Orson Wells/Citizen Kane's fragile, if somewhat melodramatic, snow globe.
Hollywood discovered the snow globe around 1940. The 1940 Oscar-nominated drama Kitty Foyle, used one as a plot device to trigger flashback scenes. And in 1941, the Orson Welles epic film, Citizen Kane, also featured a snow globe, (made by none other than Erwin Perzy) in its now-legendary opening sequence, wherein Charles Kane dies while holding a glass sphere containing a wintery miniature log cabin, which falls and shatters on the ground. Sales of snow globes increased 200-percent. By the 1950s, snow globes had become an American phenomenon employed for advertising, having been used to promote civilian morale during World War II featuring tiny soldiers. The introduction of plastics and injection-molding further improved the snow globe with pricey particles used for the “snow” replaced with cheap plastic “flitter.” Adding glycol to the water helped it fall more slowly. Snow globes could be found in gift shops across the country, becoming a highly sought-after souvenir during the post-war tourism boom. Walt Disney’s earliest-known snow globe, with its miniature Bambi, dates to 1959.
When arranged in a grouping, the impact of artisan snow globes is often greater than the sum of its parts.
As collectors' items or art objects, snow globes have since became so common they've earned the designation as "kitsch," a term reserved for art that has become too successful. Quite frankly, the label is often well-deserved. However, the key factor is not the globe itself, or even the "snow," but the tired, trite content commonly depicted. Notwithstanding Citizen Kane, when you've seen one stylized church, one Alpine village, or grove of woodland firs, you've pretty much seen them all. Yet, as illustrated in the snow globes above and below, there is room for a considerable range of uniquely original content if an artist takes the time to seek it out. (As seen in the video at the bottom.)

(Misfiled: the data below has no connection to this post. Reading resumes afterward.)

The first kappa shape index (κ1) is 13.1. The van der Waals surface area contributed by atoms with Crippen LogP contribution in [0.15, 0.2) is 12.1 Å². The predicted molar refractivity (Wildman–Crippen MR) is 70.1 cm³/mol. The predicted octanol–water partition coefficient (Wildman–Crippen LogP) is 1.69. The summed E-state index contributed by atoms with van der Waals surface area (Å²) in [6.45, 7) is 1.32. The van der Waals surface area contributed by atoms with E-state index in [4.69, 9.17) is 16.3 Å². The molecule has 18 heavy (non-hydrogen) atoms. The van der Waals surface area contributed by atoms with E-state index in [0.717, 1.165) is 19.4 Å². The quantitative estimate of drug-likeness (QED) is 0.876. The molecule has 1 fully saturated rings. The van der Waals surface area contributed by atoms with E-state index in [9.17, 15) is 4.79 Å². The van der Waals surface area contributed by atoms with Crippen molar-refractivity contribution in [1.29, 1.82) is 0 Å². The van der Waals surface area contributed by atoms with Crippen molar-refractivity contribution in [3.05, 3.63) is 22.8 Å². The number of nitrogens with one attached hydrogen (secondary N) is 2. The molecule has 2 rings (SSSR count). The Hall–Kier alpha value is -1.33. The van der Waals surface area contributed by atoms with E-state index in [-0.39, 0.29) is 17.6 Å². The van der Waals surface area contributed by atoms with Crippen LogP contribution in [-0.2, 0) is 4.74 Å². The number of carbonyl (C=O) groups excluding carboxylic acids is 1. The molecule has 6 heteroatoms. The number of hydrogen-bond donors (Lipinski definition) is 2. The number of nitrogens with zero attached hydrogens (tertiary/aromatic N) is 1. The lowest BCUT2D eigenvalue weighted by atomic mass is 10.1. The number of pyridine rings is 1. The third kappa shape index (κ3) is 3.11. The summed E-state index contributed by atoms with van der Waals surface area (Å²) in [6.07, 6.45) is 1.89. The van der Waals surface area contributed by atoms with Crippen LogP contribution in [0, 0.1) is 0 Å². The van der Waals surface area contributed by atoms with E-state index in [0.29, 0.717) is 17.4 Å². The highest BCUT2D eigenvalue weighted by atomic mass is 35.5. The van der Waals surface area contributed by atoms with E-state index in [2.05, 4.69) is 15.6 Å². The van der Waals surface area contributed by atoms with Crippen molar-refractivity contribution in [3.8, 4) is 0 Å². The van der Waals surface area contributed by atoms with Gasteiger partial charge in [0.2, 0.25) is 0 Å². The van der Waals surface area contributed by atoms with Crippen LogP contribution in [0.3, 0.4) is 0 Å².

Snow globes evoke memories of childhood before snow became a shoveling nuisance.

The polar bear in a snowstorm.
Trite? Or cleverly humorous.
In recent years, artists have employed words within the snow globe as a medium to proclaim a message, or perhaps illustrate periods of art history as seen below. As an art instructor, I used to refer to a blank sheet of drawing paper as a "polar bear in a snowstorm" (right). Despite their century-long period of development, snow globes are not hard to make. In fact, they are ideal as DIY projects for both adults and children (under close supervision by adults, of course). 
The snow globe as a message medium--funny, educational, sometimes even obscene.
Amazon offers an empty snow globe kit priced at $32 (with free shipping). The kit includes easy to assemble instructions, floating bits of "snow," a dark cherry wood base, and a six-inch clear glass globe. Just add water and stir. For the more economy minded, materials needed are a glass or plastic jar (with screw-on lid), waterproof glue, plastic figures, trees, or other decorations, distilled water, glycerin, white glitter (available at craft stores) and an optional ribbon with an optional bow to cover up the base (lid). Be sure to remove the label from the jar.

The form is not important, it's what's inside that counts.